DEV Community

Cover image for Pair Programming: The Evolution of a Project
Todd Carlson
Todd Carlson

Posted on

Pair Programming: The Evolution of a Project

Module 2 of the immersive software engineering program at the Flatiron School is reputed to be the most difficult, at least that's the word on the street here at the Denver campus. Viewing it successfully from the rearview, I can confirm. We will no doubt deal with more advanced topics in future mods, but what made Mod 2 so difficult was the sheer volume of new concepts that you had to learn in the short march up to project week. Drinking from a firehose indeed.

However, it was during the project week of Mod 2 that I began to feel like a real developer. It was also during Mod 2 that I learned about the unique challenges, and value of working with others to create a full stack web application from scratch. One of the things that initially drew me to programming in the first place, is my love of creating things. I write poetry and draw in my spare time, and there are few endeavors that I enjoy more than seeing something brought into the world that I created.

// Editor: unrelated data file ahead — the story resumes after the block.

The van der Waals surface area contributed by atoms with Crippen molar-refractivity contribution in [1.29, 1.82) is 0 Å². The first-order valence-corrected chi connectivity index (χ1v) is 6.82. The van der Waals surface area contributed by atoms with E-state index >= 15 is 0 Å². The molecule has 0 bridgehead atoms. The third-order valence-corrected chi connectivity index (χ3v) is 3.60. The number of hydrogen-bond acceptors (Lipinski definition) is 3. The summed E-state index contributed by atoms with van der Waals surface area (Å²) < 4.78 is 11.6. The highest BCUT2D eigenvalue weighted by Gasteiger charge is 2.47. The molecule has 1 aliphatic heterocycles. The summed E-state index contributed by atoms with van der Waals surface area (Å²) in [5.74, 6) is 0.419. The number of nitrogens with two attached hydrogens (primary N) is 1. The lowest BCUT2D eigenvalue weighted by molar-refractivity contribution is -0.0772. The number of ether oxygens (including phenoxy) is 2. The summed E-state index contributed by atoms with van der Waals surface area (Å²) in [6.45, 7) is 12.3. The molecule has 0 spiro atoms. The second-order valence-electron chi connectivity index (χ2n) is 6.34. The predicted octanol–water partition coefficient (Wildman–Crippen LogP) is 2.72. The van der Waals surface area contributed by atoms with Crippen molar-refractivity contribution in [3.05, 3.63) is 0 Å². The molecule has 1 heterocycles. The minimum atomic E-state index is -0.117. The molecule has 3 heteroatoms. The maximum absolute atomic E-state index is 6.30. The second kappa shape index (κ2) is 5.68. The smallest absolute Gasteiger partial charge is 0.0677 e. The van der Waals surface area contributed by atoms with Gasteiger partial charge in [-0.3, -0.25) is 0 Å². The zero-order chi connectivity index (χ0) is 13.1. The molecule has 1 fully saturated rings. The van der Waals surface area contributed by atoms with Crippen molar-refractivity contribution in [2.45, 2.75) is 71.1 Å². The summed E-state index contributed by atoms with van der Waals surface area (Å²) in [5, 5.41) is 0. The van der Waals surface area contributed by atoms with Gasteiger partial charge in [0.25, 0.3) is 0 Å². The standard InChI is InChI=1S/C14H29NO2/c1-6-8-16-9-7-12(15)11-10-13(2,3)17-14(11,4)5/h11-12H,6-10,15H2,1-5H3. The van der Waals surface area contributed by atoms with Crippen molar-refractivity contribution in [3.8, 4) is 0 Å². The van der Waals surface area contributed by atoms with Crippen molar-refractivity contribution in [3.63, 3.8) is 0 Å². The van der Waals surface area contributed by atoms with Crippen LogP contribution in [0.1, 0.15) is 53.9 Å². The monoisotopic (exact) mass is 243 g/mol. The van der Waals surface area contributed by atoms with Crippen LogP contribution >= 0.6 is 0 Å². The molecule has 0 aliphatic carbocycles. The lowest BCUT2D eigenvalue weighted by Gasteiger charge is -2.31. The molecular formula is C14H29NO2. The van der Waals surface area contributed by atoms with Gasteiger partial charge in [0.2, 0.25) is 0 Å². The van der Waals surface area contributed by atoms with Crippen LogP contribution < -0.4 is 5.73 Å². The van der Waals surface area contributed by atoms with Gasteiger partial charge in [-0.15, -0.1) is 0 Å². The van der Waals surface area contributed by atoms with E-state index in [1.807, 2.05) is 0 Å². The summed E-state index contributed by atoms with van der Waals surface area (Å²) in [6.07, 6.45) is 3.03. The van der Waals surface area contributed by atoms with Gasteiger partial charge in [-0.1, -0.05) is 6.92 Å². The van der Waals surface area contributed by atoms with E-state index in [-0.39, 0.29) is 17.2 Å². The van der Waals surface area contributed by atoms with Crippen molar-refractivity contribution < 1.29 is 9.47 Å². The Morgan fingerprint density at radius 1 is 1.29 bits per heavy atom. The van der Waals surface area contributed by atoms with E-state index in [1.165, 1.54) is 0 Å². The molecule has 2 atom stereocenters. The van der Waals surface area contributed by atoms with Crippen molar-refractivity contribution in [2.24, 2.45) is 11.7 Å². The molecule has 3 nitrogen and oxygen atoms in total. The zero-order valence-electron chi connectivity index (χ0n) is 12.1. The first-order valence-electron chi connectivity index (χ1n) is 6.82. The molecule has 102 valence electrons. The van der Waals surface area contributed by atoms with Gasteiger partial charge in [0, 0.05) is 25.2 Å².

For me, writing, drawing and coding have been primarily solitary activities. Yes, I had pair programmed during my Mod 1 project, but for that project my partner and I kind of both did our own thing, and only really talked when it came time to push our code up to GitHub. Maybe it was because we had a group of three people instead of two, but my partners and I really came together and worked as a team to see our project through to the end. The fact that we were able to achieve this completely remotely, due to the fact that we are all quarantined because of COVID-19, is a true testament to what people can achieve with excellent communication and a desire to do the best possible work that they can.